Music News

Organic Audio

Andy Spence, a.k.a. Organic Audio, was spinning Latin-inflected dance cuts in U.K. clubs a good year and a half before Basement Jaxx broke out in 1999 with the crossover Brazilian house groove of its smash Remedy. By the time OA's spicy debut, Back to My Roots, was released in 1998, Spence had been on the club scene for nearly a decade in various incarnations. While Roots' equatorial-flavored jams proved prescient, Spence has broadened his ethnic palette on his latest, Last One Home, mixing snappy, world-music- inspired cuts with jazzy, down-tempo chill tunes.

The house anthem "Play to the Music" launches Last One Home with gritty diva vocals repeating the title line over and over as the song builds and breaks down, gliding atop a snappy acoustic guitar strum that provides an organic element among the machines and samples. A couple of tracks later, trilling electronic whistles and synthetic Latin maraca beats inform "It's Time For...," which would have fit perfectly on Jaxx's Remedy.

But amid the housier, Latin-tinged cuts is a variety of funky junk and acid jazz. "This Could Really Happen" is an example of the former, bouncing along on rubbery bass; gnarly guitar; brooding keyboard stabs; soaring, echoey horn and string lines; and a gruff-voiced soul brother. The chorus features a breathy, spacey female lyric loop that echoes the title line of the song à la the Orb's "Little Fluffy Clouds." The funk flows unabated through "Into Something," propelled by throbbing bass and various Casioesque, bubbly synth lines that bob happily along the surface, interrupted intermittently by blips and bleeps that sound as if they were sampled from '80s video-game soundtracks.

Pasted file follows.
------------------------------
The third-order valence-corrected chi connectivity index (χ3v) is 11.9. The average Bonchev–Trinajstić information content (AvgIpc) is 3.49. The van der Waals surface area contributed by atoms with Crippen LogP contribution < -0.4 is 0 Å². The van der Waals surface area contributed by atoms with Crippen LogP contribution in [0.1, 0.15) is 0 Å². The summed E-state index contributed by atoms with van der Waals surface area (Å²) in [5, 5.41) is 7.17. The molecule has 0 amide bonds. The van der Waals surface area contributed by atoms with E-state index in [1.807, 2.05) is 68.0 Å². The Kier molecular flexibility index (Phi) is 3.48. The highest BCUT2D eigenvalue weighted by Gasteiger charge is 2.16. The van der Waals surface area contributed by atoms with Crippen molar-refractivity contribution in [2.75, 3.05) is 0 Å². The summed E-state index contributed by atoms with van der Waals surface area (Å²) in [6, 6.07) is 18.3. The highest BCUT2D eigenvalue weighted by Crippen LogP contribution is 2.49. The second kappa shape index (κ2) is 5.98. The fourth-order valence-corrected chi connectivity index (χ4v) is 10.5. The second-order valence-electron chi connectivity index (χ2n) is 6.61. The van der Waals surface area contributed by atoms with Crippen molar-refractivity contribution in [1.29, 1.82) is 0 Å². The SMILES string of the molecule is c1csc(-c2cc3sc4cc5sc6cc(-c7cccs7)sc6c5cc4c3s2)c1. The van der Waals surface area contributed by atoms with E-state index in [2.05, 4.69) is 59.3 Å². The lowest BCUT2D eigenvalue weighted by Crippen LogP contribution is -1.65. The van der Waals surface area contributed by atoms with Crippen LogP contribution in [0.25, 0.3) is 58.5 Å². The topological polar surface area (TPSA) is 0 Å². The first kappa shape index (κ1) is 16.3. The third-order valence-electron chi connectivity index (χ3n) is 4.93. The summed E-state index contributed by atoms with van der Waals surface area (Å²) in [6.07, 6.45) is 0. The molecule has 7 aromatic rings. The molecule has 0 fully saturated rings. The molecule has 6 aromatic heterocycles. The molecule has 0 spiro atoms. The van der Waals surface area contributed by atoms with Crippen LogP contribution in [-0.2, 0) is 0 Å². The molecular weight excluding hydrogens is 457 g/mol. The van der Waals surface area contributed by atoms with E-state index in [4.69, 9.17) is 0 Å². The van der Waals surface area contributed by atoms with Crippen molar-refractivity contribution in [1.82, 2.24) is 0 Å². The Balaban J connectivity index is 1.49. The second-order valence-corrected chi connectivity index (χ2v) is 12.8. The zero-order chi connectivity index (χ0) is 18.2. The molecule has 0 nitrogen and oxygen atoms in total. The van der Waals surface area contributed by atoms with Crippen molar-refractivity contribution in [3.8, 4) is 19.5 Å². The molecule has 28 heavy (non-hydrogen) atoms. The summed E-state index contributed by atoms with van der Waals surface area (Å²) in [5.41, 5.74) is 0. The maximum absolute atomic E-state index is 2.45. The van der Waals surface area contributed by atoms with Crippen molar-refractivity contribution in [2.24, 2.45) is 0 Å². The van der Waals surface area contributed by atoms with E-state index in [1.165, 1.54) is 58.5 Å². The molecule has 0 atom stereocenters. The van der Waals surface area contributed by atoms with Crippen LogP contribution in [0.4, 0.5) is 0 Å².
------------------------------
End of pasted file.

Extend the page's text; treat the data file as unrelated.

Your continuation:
World influences and techno bombast join forces on the driving "Nurega." A wobbling, subsonic bass layered with a chiming, angular guitar riff and heavily textured industrial keyboards further foster the aggression. Meanwhile alternating male and female tribal chants and Latin percussion elements play nicely above the brutish audio warfare.

A pair of dreamy chill tracks balances such bluster. Piano and bass intertwine with haunting, drawn-out synthesizer lines and a mournful female vocal on "Autosave Us," which also features jazzy flute fills. The loping bass line, simulated sitar, and mesmerizing vocal loop of "Always the Sun" close the album with a mellow, Far East flair, completing Spence's ably navigated global musical journey.